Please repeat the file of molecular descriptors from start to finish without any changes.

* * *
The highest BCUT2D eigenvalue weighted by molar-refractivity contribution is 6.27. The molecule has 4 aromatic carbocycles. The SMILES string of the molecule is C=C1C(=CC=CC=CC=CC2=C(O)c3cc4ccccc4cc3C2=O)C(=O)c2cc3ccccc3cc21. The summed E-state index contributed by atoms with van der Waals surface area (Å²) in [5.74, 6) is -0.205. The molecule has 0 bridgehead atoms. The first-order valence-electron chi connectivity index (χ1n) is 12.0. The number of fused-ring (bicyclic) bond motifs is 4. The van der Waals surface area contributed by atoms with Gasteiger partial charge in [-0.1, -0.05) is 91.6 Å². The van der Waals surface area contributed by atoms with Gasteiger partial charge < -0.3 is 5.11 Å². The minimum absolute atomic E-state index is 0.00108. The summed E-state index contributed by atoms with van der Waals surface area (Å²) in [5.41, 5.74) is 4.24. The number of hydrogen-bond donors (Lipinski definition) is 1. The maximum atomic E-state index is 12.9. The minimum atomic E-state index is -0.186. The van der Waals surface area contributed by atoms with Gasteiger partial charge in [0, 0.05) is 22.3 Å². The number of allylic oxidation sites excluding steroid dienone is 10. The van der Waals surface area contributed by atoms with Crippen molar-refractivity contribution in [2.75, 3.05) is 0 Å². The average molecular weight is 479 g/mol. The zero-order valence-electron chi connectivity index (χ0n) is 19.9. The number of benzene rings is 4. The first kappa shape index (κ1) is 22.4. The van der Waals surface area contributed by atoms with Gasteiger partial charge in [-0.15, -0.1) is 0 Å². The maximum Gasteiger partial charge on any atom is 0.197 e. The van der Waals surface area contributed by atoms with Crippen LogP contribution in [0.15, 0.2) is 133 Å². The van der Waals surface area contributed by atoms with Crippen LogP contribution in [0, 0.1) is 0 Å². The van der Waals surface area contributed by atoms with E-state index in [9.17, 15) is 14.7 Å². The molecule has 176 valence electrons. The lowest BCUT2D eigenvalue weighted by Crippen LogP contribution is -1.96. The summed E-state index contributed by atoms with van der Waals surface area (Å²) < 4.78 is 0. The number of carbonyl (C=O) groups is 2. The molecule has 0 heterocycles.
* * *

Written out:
The highest BCUT2D eigenvalue weighted by molar-refractivity contribution is 6.27. The molecule has 4 aromatic carbocycles. The SMILES string of the molecule is C=C1C(=CC=CC=CC=CC2=C(O)c3cc4ccccc4cc3C2=O)C(=O)c2cc3ccccc3cc21. The summed E-state index contributed by atoms with van der Waals surface area (Å²) in [5.74, 6) is -0.205. The molecule has 0 bridgehead atoms. The first-order valence-electron chi connectivity index (χ1n) is 12.0. The number of fused-ring (bicyclic) bond motifs is 4. The van der Waals surface area contributed by atoms with Gasteiger partial charge in [-0.1, -0.05) is 91.6 Å². The van der Waals surface area contributed by atoms with Gasteiger partial charge < -0.3 is 5.11 Å². The minimum absolute atomic E-state index is 0.00108. The summed E-state index contributed by atoms with van der Waals surface area (Å²) in [5.41, 5.74) is 4.24. The number of hydrogen-bond donors (Lipinski definition) is 1. The maximum atomic E-state index is 12.9. The minimum atomic E-state index is -0.186. The van der Waals surface area contributed by atoms with Gasteiger partial charge in [0, 0.05) is 22.3 Å². The number of allylic oxidation sites excluding steroid dienone is 10. The van der Waals surface area contributed by atoms with Crippen molar-refractivity contribution in [2.75, 3.05) is 0 Å². The average molecular weight is 479 g/mol. The zero-order valence-electron chi connectivity index (χ0n) is 19.9. The number of benzene rings is 4. The first kappa shape index (κ1) is 22.4. The van der Waals surface area contributed by atoms with Gasteiger partial charge in [-0.15, -0.1) is 0 Å². The maximum Gasteiger partial charge on any atom is 0.197 e. The van der Waals surface area contributed by atoms with Crippen LogP contribution in [0.15, 0.2) is 133 Å². The van der Waals surface area contributed by atoms with Crippen LogP contribution in [0, 0.1) is 0 Å². The van der Waals surface area contributed by atoms with E-state index in [9.17, 15) is 14.7 Å². The molecule has 176 valence electrons. The lowest BCUT2D eigenvalue weighted by Crippen LogP contribution is -1.96. The summed E-state index contributed by atoms with van der Waals surface area (Å²) < 4.78 is 0. The number of carbonyl (C=O) groups is 2. The molecule has 0 heterocycles.